Scientists at Rothamsted Research have created new insect repellent odours that could help with crop protection pesticides.
Together with Cardiff University, the scientists have combined the techniques to imitate a naturally occurring smell, researchers say.
The non-naturally produced smell molecules look differently but work similarly to the original odour. At a time when insect pests are increasingly becoming resistant to conventional pesticide control, this research represents an important step forward in adding to the much needed alternative insect pest control toolbox, researchers say.
Through providing an enzyme which creates the smell, with a range of precursors called substrates the scientists were able to make the similar smelling odour molecules, they say.
The scientists then questioned the effectiveness of the resulting imitations to function as insect repellents, which involved behavioural experiments using aphids; one of the major pests of crops.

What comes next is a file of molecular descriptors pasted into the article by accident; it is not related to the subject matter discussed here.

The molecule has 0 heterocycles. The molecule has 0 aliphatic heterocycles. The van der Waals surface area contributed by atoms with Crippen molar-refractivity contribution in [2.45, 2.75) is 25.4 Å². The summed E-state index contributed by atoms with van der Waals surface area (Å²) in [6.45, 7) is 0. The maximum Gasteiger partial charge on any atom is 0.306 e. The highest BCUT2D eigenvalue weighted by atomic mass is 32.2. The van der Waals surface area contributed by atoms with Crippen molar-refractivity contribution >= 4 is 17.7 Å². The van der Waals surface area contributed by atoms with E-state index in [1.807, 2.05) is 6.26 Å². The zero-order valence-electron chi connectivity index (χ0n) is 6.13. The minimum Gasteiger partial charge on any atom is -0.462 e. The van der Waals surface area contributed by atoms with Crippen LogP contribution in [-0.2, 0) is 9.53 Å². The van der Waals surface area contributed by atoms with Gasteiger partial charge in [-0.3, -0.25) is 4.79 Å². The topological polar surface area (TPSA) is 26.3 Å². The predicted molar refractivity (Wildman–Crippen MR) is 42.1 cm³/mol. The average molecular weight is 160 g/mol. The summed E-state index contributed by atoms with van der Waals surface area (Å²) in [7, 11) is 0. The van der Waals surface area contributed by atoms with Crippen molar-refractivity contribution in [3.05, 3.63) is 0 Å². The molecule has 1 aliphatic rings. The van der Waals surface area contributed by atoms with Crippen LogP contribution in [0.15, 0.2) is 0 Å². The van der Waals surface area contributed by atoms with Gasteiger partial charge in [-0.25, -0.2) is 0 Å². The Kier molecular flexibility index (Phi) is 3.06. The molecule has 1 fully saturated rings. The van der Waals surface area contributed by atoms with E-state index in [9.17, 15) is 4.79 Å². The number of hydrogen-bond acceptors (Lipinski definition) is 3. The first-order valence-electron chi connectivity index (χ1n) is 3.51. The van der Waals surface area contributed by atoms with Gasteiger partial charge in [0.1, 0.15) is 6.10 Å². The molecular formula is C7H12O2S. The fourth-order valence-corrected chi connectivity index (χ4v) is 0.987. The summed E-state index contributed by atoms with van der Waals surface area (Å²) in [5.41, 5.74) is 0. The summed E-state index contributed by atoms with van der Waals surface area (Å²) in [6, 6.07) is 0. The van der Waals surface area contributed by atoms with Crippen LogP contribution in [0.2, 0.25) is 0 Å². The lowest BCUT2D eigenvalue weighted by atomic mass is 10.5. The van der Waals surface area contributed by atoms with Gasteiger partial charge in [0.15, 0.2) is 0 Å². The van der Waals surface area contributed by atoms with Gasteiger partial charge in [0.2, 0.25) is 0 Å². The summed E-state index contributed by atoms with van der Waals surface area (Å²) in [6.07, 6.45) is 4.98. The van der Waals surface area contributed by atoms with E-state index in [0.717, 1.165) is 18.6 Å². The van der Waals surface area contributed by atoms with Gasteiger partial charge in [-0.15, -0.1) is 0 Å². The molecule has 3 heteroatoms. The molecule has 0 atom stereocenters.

Researchers said that further studies attached electrodes to the antenna of live aphids and every time the aphids could detect an odour the electrodes took a recording of the response.
They found that several of the newly produced imitation odours were found to have the expected repellent activity against aphids.
In what the scientists say was an unexpected twist, one produced odour attracted aphids which they say may provide an opportunity to control aphid populations by luring the pest into a ‘trap-and-kill’ device.
Researchers say that the study highlights the potential to use this novel approach in the identification and production of a range of imitation insect repellent or attractant odours, not just for aphids.
Dr Sabrina Touchet, who carried out the experimental work for this research at Cardiff University, said this research is a start of a promising step forward in designing new semiochemicals.
"By modifying the substrate of the enzyme and the enzyme itself it is possible to readily enable the biosynthesis of a non-natural ligand (odour) that is still close to the natural one.
"These results provide good opportunities to improve natural compound properties to use them in the field to guide (repel or attract) insects," she said.